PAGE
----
In two recent determinations about the same case, the Labour Court awarded a Brazilian au pair a total sum of €5,457.00, to be paid by the Irish couple that she worked for in Dublin. The award confirms that au pairs do have rights as employees in Ireland, and that the families that hire them have responsibilities as employers. This case follows a recent line of similar cases reinforcing the entitlement to these rights and responsibilities.
The importance of these cases will be highlighted this week again with the publication of "Pathway to a Quality Support and Assurance System for Childminding in Ireland" which is a Report of the Working Group on Reforms and Supports for the Childminding Sector (the Report). It is recommended in the Report that au pairs should currently remain outside the State's proposed childcare support programmes but that the Department of Children and Youth Affairs should give consideration to training and information support for family employers.
Ms Dayana Jonson Goncalves Generoso was studying in Ireland and held a Stamp 2 immigration visa (allowing her to attend a course and to work in casual employment up to 20 hours part-time per week during the term of her course and up to 40 hours per week outside of term time). She was employed as an au pair by Bernadine and Thomas McCormack between 29 February 2016 and 13 July 2016, working an average of 54 hours per week and being paid €150.00 per week plus board and lodgings.
After Mr and Ms McCormack returned from holidays in July 2016, Ms Generoso gave them 2 days' notice that she was going to leave their employment. Mr McCormack insisted that Ms Generoso had to give 4 weeks' notice and requested payment in lieu of this notice. Mr McCormack demanded a sum from Ms Generoso and in the end accepted the sum of €510.00 in lieu of notice (the total sum in her possession). Mr McCormack later told the Labour Court that he verbally informed Ms Generoso that she would have to give 4 weeks' notice of her termination of employment when she started, but admitted that she was not given an employment contract nor did she give her authorisation for deductions to her pay.
Ms Generoso brought several complaints to the Workplace Relations Commission regarding her employment conditions: under section 24 of the National Minimum Wage Act 2000, section 6 of the Payment of Wages Act 1991, section 27 of the Organisation of Working Time Act 1997 and section 7 of the of Terms of Employment (Information) Act 1994. These were determined on in two Adjudication Officer's (AO) Decisions (ADJ-00004099 and ADJ-00004900) dated 7 November 2017 awarding Ms Generoso sums for the failure of her employers to provide her with breaks, legal working hours, holiday pay and terms and conditions of employment, and also for not paying the minimum wage and for unlawfully deducting money from Ms Generoso in lieu of notice.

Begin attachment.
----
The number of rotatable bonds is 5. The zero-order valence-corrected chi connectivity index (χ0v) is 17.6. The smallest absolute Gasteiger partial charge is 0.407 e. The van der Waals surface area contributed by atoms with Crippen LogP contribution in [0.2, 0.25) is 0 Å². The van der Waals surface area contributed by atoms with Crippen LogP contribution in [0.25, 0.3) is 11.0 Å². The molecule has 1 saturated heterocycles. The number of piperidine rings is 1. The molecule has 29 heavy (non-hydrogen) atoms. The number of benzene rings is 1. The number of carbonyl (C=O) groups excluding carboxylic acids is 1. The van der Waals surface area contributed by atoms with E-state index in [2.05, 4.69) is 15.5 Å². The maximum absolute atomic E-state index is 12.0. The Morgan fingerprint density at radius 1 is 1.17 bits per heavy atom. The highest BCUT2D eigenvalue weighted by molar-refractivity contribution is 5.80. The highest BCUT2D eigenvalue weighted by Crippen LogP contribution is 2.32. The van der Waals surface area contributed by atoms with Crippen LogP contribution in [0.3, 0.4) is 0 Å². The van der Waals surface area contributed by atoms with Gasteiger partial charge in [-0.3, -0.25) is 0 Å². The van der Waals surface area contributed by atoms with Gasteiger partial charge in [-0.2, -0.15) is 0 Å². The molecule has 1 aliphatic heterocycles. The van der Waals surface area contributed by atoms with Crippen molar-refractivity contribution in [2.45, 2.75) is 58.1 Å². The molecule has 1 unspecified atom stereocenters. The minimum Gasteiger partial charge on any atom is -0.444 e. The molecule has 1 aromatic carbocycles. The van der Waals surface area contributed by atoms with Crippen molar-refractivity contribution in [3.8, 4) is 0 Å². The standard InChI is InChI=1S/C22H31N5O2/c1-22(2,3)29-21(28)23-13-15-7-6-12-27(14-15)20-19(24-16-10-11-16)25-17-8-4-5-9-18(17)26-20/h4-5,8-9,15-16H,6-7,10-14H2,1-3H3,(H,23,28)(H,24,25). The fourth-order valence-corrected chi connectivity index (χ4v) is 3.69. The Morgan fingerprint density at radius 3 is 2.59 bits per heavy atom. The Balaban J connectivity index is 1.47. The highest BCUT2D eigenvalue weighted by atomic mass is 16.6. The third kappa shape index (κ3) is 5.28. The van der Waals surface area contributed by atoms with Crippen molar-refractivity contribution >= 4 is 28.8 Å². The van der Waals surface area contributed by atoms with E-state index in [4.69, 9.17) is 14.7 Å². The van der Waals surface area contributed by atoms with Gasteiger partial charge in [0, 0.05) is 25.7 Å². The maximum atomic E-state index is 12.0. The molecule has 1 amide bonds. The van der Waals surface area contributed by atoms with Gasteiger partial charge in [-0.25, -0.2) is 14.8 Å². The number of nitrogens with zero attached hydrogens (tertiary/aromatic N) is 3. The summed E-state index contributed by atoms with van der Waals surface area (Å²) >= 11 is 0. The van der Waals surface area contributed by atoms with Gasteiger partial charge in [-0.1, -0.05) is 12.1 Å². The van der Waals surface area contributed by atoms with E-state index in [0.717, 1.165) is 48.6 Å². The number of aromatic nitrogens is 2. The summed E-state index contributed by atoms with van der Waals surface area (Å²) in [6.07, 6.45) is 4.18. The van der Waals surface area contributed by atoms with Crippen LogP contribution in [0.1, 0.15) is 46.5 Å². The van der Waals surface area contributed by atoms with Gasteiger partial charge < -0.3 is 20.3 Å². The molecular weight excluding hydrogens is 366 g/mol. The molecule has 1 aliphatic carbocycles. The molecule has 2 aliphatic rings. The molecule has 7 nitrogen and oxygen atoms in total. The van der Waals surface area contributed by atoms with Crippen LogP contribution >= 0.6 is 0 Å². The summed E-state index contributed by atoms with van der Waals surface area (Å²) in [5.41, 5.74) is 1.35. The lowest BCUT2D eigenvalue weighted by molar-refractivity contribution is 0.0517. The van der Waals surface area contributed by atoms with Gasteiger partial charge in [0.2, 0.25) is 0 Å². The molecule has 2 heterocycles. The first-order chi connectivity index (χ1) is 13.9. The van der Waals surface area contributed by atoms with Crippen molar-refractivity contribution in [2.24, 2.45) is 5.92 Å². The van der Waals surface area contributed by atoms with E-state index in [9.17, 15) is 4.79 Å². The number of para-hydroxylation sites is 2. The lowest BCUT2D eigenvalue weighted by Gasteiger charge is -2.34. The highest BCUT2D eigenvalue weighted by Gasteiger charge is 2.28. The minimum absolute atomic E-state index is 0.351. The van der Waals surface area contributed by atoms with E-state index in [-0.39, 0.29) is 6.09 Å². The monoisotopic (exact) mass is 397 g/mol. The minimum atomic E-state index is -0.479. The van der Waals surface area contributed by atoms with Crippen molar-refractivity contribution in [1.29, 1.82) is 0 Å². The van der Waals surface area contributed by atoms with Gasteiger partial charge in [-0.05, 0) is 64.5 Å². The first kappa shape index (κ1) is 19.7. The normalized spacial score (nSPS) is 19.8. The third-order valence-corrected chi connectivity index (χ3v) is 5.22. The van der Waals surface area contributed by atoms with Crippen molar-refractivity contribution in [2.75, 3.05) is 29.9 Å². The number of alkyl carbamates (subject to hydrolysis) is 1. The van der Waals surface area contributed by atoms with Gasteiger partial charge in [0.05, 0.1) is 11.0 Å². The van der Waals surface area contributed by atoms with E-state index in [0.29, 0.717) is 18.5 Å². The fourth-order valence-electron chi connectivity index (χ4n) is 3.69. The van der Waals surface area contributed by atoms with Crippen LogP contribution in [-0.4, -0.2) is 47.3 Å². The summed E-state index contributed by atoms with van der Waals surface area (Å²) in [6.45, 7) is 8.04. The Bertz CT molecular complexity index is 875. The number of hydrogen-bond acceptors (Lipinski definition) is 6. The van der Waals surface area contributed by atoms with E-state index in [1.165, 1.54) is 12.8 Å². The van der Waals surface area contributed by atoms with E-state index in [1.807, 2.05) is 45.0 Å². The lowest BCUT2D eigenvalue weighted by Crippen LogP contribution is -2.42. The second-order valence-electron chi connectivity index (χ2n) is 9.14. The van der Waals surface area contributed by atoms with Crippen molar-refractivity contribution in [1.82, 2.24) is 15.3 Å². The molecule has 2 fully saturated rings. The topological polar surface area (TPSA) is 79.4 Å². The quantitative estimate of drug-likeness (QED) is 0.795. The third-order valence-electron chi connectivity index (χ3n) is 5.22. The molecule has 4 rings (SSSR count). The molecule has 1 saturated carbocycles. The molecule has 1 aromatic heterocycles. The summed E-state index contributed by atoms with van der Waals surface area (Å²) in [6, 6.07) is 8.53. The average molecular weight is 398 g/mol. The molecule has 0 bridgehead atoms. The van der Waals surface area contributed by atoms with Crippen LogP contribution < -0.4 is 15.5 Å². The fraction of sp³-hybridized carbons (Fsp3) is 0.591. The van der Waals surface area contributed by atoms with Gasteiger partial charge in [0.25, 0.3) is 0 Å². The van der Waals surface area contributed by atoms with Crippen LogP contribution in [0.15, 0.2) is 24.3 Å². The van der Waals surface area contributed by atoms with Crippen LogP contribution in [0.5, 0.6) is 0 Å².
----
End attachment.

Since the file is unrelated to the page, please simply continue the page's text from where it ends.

Labour Court Appeal Decision
Mr and Ms McCormack appealed the AO's awards of €510.00 awarded under the Payment of Wages Act 1991 and €1,444.00 awarded under the National Minimum Wage Act 2000 to the Labour Court.
The Labour Court looked at the nature of employment between Mr and Ms McCormack and Ms Generoso. In two separate determinations it held that Ms Generoso entered into a valid contract of employment with Mr and Ms McCormack as allowed under her Stamp 2 visa, and importantly that this contract could not be rendered illegal by the number of hours she was required to work.
The Labour Court held that Mr and Ms McCormack contravened the Payment of Wages Act 1991 by deducting the sum of €510.00, as they were not given consent by Ms Generoso to do so. The Labour Court upheld the AO's award of €510.00.
The Labour Court also held that Ms Generoso was not paid in accordance with the National Minimum Wage Act 2000, and after making calculations allowing for board and lodgings, substituted the AO's award and awarded Ms Generoso €4,947.05.
In our article focusing on a similar case published on 12 April 2016 entitled "Rights of Au Pairs as Employees?" we outlined that that particular judgment (by an AO) made it clear that au pairs had rights as employees under Irish law. We also outlined in detail our advice for families as to what particular legislation might apply to them when hiring au pairs, and pitfalls for them to watch out for.
By way of update to that article, these determinations by the Labour Court make it even clearer that au pairs have rights as employees in Ireland and families hiring them have corresponding responsibilities as employers. These responsibilities include providing proper written terms and conditions of employment, paying the employee the national minimum wage (which has increased to €9.55 per hour since 1 January 2018), ensuring the employee does not work more hours than allowed to, and ensuring that the employee has proper breaks, working conditions and proper holiday allowances. The case further highlighted that no pay should be deducted without consent from the employee.
In implementing recommendations of the Report this year, it would be useful to provide family employers with information and training clearly pointing out their rights and responsibilities as employers.